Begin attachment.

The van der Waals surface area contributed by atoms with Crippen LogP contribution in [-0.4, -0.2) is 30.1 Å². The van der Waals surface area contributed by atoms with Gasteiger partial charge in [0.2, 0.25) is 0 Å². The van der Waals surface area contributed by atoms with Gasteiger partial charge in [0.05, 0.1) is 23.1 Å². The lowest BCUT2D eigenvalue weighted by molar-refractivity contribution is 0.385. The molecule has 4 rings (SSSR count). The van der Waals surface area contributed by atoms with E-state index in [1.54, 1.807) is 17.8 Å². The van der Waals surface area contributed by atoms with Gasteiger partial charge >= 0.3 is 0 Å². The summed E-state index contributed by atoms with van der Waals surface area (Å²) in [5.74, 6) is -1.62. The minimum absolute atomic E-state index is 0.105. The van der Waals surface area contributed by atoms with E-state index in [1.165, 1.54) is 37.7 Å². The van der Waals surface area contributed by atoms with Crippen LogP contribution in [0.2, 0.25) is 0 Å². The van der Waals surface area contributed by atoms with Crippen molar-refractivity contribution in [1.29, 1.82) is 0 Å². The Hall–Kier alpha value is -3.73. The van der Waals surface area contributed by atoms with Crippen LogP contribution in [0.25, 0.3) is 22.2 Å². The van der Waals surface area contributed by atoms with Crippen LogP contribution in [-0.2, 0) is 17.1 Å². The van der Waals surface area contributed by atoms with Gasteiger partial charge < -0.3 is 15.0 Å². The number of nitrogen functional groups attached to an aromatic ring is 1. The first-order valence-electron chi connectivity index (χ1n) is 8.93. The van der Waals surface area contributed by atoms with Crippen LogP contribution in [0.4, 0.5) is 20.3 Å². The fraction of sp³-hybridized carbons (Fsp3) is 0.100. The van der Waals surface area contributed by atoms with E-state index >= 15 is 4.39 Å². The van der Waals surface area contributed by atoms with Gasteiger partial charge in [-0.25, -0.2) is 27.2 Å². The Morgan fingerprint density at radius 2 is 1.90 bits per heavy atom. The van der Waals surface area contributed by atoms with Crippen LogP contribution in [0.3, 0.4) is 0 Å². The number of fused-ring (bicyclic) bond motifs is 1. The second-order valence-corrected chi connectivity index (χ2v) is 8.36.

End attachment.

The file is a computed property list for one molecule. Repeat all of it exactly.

The van der Waals surface area contributed by atoms with Crippen LogP contribution in [-0.4, -0.2) is 30.1 Å². The van der Waals surface area contributed by atoms with Gasteiger partial charge in [0.2, 0.25) is 0 Å². The van der Waals surface area contributed by atoms with Gasteiger partial charge in [0.05, 0.1) is 23.1 Å². The lowest BCUT2D eigenvalue weighted by molar-refractivity contribution is 0.385. The molecule has 4 rings (SSSR count). The van der Waals surface area contributed by atoms with E-state index in [1.54, 1.807) is 17.8 Å². The van der Waals surface area contributed by atoms with Gasteiger partial charge >= 0.3 is 0 Å². The summed E-state index contributed by atoms with van der Waals surface area (Å²) in [5.74, 6) is -1.62. The minimum absolute atomic E-state index is 0.105. The van der Waals surface area contributed by atoms with E-state index in [1.165, 1.54) is 37.7 Å². The van der Waals surface area contributed by atoms with Crippen LogP contribution in [0.2, 0.25) is 0 Å². The van der Waals surface area contributed by atoms with Crippen molar-refractivity contribution in [1.29, 1.82) is 0 Å². The Hall–Kier alpha value is -3.73. The van der Waals surface area contributed by atoms with Crippen LogP contribution in [0.25, 0.3) is 22.2 Å². The van der Waals surface area contributed by atoms with Crippen LogP contribution in [-0.2, 0) is 17.1 Å². The van der Waals surface area contributed by atoms with Gasteiger partial charge < -0.3 is 15.0 Å². The number of nitrogen functional groups attached to an aromatic ring is 1. The first-order valence-electron chi connectivity index (χ1n) is 8.93. The van der Waals surface area contributed by atoms with Crippen LogP contribution in [0.4, 0.5) is 20.3 Å². The fraction of sp³-hybridized carbons (Fsp3) is 0.100. The van der Waals surface area contributed by atoms with E-state index >= 15 is 4.39 Å². The van der Waals surface area contributed by atoms with Gasteiger partial charge in [-0.25, -0.2) is 27.2 Å². The Morgan fingerprint density at radius 2 is 1.90 bits per heavy atom. The van der Waals surface area contributed by atoms with Crippen LogP contribution in [0.3, 0.4) is 0 Å². The number of fused-ring (bicyclic) bond motifs is 1. The second-order valence-corrected chi connectivity index (χ2v) is 8.36.